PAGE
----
Looking at it from the side shows whether the inward curvature (lordosis) or outward curvature (kyphosis) of the spine is stronger than normal, i.e. a hollow back or hunched back is present. Usually there is a slight lordosis in the cervical and lumbar spine and a slight kyphosis in the thoracic spine. In the case of pronounced sliding of the vertebrae (spondylolisthesis), a "step" can be seen in the row of spinous processes. The upper part of the spine slipped forward a little.
During the orthopedic examination, the orthopedic surgeon can often clearly identify postural defects (e.g. hollow back) that can lead to back pain, especially when the patient is moving. The doctor therefore also assesses the gait pattern by taking the patient up and down a few steps.
During the orthopedic examination, the doctor scans the row of spinous processes to determine any possible deviation from the axis. In addition, he examines the back muscles in order to detect tense or painful muscle areas. You can also feel where the pain is greatest by feeling your back.
Then the mobility of the spine is tested during the orthopedic examination to assess back pain. The patient bends to the right and left. This shows whether the spine is too little or too flexible in one or more areas.
»Schober test: This is a function test for the mobility of the lumbar spine. The patient stands and the doctor marks the spinous process of S1 (first coccyx vertebra) and a point ten centimeters higher with a point.
Then the back pain patient bends forward as far as possible with the knees stretched. This normally increases the distance between the two markings by five centimeters. If there are fewer, the flexibility of the spine is reduced. This is the case with Bechterew's disease, for example.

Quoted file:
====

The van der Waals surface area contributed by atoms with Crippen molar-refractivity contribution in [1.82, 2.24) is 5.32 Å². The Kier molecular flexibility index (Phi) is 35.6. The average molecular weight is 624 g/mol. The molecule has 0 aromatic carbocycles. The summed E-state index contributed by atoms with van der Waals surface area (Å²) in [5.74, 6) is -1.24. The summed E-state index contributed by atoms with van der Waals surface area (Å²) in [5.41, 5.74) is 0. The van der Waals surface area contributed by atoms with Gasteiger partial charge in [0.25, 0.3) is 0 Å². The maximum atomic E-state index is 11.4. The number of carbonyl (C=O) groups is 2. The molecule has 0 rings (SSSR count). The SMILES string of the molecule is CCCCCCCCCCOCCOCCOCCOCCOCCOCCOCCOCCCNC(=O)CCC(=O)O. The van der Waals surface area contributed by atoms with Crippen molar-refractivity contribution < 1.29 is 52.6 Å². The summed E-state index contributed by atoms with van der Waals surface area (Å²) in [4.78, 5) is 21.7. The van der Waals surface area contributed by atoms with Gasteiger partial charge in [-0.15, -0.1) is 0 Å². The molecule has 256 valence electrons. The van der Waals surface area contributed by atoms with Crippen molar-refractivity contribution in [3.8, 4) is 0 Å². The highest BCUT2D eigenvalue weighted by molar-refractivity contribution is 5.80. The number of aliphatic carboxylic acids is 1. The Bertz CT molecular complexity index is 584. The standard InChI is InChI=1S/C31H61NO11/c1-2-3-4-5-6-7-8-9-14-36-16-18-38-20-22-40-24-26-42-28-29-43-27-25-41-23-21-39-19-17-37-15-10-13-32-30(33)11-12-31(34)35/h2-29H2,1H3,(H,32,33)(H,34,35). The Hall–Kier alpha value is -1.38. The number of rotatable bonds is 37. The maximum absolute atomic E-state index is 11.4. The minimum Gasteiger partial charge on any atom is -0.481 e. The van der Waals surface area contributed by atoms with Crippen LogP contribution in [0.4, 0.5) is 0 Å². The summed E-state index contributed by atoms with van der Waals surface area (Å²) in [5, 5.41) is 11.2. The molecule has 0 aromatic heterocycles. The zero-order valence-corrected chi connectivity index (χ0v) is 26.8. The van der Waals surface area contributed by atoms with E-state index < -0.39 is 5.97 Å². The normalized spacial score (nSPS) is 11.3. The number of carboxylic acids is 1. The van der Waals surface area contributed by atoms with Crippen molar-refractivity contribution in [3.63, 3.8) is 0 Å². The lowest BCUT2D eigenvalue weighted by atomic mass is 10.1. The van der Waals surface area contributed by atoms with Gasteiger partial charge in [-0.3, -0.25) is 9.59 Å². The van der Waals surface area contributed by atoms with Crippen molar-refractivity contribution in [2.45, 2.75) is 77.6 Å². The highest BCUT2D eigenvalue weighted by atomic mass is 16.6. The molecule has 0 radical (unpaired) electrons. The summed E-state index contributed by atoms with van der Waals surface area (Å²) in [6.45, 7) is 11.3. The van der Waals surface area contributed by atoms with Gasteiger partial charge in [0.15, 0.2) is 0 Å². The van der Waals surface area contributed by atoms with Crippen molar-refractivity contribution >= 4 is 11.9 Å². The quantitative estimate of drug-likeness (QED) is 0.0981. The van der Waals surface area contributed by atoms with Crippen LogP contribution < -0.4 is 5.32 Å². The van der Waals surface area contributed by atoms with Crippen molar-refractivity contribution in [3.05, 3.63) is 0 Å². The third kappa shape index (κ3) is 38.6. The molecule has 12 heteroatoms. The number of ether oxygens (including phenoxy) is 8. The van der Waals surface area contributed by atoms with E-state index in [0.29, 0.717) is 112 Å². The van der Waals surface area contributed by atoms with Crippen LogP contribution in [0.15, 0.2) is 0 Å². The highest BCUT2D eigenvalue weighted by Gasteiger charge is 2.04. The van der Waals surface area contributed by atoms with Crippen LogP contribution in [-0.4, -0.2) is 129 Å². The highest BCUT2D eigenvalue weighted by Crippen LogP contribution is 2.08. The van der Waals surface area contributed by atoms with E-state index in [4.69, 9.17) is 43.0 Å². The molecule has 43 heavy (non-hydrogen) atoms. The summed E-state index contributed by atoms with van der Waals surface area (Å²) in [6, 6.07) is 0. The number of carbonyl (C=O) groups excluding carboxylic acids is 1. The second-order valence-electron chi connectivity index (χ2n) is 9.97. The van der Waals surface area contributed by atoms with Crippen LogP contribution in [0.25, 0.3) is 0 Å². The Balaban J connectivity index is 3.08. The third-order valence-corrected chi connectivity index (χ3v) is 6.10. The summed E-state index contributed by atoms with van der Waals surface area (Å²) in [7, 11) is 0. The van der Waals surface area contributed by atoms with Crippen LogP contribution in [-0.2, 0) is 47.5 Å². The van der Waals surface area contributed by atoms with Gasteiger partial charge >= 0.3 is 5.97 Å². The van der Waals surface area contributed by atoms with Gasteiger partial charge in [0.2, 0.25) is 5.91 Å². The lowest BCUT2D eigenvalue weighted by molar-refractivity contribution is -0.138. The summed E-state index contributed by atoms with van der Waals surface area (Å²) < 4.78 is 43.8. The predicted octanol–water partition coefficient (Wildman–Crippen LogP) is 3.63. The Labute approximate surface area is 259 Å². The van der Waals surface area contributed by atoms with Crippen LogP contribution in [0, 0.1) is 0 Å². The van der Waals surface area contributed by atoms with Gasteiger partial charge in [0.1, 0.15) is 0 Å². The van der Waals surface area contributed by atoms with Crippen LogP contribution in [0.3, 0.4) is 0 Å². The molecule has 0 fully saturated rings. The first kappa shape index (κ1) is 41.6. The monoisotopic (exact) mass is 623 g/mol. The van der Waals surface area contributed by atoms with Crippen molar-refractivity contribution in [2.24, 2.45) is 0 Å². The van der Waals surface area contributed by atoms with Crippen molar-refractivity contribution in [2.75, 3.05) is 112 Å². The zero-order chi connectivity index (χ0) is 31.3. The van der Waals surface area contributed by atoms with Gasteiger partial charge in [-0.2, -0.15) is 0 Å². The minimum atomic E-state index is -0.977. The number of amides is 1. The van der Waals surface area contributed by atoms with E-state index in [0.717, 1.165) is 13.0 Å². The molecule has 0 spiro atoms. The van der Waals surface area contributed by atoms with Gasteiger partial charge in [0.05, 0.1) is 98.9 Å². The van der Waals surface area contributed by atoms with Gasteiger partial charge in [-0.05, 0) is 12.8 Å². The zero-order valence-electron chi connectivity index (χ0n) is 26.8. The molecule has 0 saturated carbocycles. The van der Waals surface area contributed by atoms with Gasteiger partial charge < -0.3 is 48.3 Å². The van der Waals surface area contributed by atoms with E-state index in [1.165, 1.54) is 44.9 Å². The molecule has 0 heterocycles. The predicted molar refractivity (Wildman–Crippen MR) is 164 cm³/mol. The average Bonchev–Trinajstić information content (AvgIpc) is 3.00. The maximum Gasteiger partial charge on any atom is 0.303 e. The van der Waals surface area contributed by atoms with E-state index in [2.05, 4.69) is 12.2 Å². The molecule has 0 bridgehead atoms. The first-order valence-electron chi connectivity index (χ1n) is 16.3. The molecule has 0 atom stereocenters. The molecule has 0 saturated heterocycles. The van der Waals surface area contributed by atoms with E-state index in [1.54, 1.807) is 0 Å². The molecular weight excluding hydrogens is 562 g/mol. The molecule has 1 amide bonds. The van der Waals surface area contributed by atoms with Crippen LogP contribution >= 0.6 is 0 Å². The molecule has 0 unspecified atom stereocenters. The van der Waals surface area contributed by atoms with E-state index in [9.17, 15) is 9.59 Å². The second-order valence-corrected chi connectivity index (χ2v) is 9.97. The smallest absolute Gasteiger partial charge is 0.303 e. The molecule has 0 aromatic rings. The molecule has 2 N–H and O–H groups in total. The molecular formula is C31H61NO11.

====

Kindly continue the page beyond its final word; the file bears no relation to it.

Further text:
»Adams test: Bending forward also shows whether the patient suffering from back pain has scoliosis. The ribs protrude strongly on one side and form a hump.
The Lasègue test used as part of the orthopedic examination to diagnose back pain is a nerve stretch test; it shows whether the sciatic nerve (nerve roots of segments L4 / L5 or L5 / S1) is irritated.
The patient lies on his back and the doctor raises his / her extended leg by about 60 degrees. If the person concerned feels a sudden pain in the leg, the test is positive. The pain is caused by a stretching of the sciatic nerve. The reason is usually sciatica or a herniated disc.
Sacroiliac joint in the test
Changes in the sacroiliac joint can be the cause of back pain in the rump area. This can be recognized using a spine test, Patrick test or the compression of the sacroiliac joint.
They are necessary if the Lasègue test is positive and the back pain radiates into the leg. Various tests should show which nerve roots are responsible for the pain (radicular symptoms) or whether it is pseudoradicular pain.
If the pain occurs above the knee, for example, the nerve roots of the L3 / L4 segments are affected (3rd / 4th lumbar vertebrae). If the pain goes beyond the knee, the nerve roots of segments L4 / L5 or L5 / S1 are crushed.
The doctor checks whether the patient can walk on their toes or heels. Muscles are used that are supplied by nerves in segments L4 to S1. The patient must also lift the big toe or the entire ball of the toe. The nerves in sections L5 / S1 and L4 / L5 are tested.
In addition, the sensitivity is tested. Does the patient feel a touch on the edge or back of the foot on both sides in the same way? Here, too, individual skin areas are linked to the function of very specific nerves (dermatomes).